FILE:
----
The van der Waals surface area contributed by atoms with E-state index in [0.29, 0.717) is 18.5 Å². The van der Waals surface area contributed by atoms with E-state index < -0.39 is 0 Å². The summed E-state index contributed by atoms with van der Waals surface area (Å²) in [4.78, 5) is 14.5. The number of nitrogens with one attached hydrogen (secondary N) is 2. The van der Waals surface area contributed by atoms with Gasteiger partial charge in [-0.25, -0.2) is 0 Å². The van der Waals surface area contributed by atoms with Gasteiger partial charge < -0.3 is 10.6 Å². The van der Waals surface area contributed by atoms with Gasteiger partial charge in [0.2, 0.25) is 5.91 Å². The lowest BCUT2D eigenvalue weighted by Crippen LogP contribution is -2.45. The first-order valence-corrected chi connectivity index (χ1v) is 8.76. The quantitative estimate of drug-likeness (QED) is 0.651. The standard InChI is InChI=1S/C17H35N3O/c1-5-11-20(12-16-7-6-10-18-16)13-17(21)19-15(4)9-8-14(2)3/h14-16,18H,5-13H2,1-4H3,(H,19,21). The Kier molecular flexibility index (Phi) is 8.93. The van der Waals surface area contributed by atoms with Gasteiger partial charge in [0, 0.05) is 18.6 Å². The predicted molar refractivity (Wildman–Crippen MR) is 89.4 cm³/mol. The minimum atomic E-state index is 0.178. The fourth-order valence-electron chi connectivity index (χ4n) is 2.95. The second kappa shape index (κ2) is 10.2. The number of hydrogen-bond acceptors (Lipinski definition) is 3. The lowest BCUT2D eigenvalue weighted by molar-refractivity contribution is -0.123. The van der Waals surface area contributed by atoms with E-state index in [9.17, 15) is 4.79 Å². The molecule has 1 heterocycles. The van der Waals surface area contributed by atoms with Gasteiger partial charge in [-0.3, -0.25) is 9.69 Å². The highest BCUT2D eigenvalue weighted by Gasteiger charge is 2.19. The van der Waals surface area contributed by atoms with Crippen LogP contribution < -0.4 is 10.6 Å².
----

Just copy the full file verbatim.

The van der Waals surface area contributed by atoms with E-state index in [0.29, 0.717) is 18.5 Å². The van der Waals surface area contributed by atoms with E-state index < -0.39 is 0 Å². The summed E-state index contributed by atoms with van der Waals surface area (Å²) in [4.78, 5) is 14.5. The number of nitrogens with one attached hydrogen (secondary N) is 2. The van der Waals surface area contributed by atoms with Gasteiger partial charge in [-0.25, -0.2) is 0 Å². The van der Waals surface area contributed by atoms with Gasteiger partial charge < -0.3 is 10.6 Å². The van der Waals surface area contributed by atoms with Gasteiger partial charge in [0.2, 0.25) is 5.91 Å². The lowest BCUT2D eigenvalue weighted by Crippen LogP contribution is -2.45. The first-order valence-corrected chi connectivity index (χ1v) is 8.76. The quantitative estimate of drug-likeness (QED) is 0.651. The standard InChI is InChI=1S/C17H35N3O/c1-5-11-20(12-16-7-6-10-18-16)13-17(21)19-15(4)9-8-14(2)3/h14-16,18H,5-13H2,1-4H3,(H,19,21). The Kier molecular flexibility index (Phi) is 8.93. The van der Waals surface area contributed by atoms with Gasteiger partial charge in [0, 0.05) is 18.6 Å². The predicted molar refractivity (Wildman–Crippen MR) is 89.4 cm³/mol. The minimum atomic E-state index is 0.178. The fourth-order valence-electron chi connectivity index (χ4n) is 2.95. The second kappa shape index (κ2) is 10.2. The number of hydrogen-bond acceptors (Lipinski definition) is 3. The lowest BCUT2D eigenvalue weighted by molar-refractivity contribution is -0.123. The van der Waals surface area contributed by atoms with E-state index in [9.17, 15) is 4.79 Å². The molecule has 1 heterocycles. The van der Waals surface area contributed by atoms with Gasteiger partial charge in [-0.3, -0.25) is 9.69 Å². The highest BCUT2D eigenvalue weighted by Gasteiger charge is 2.19. The van der Waals surface area contributed by atoms with Crippen LogP contribution < -0.4 is 10.6 Å².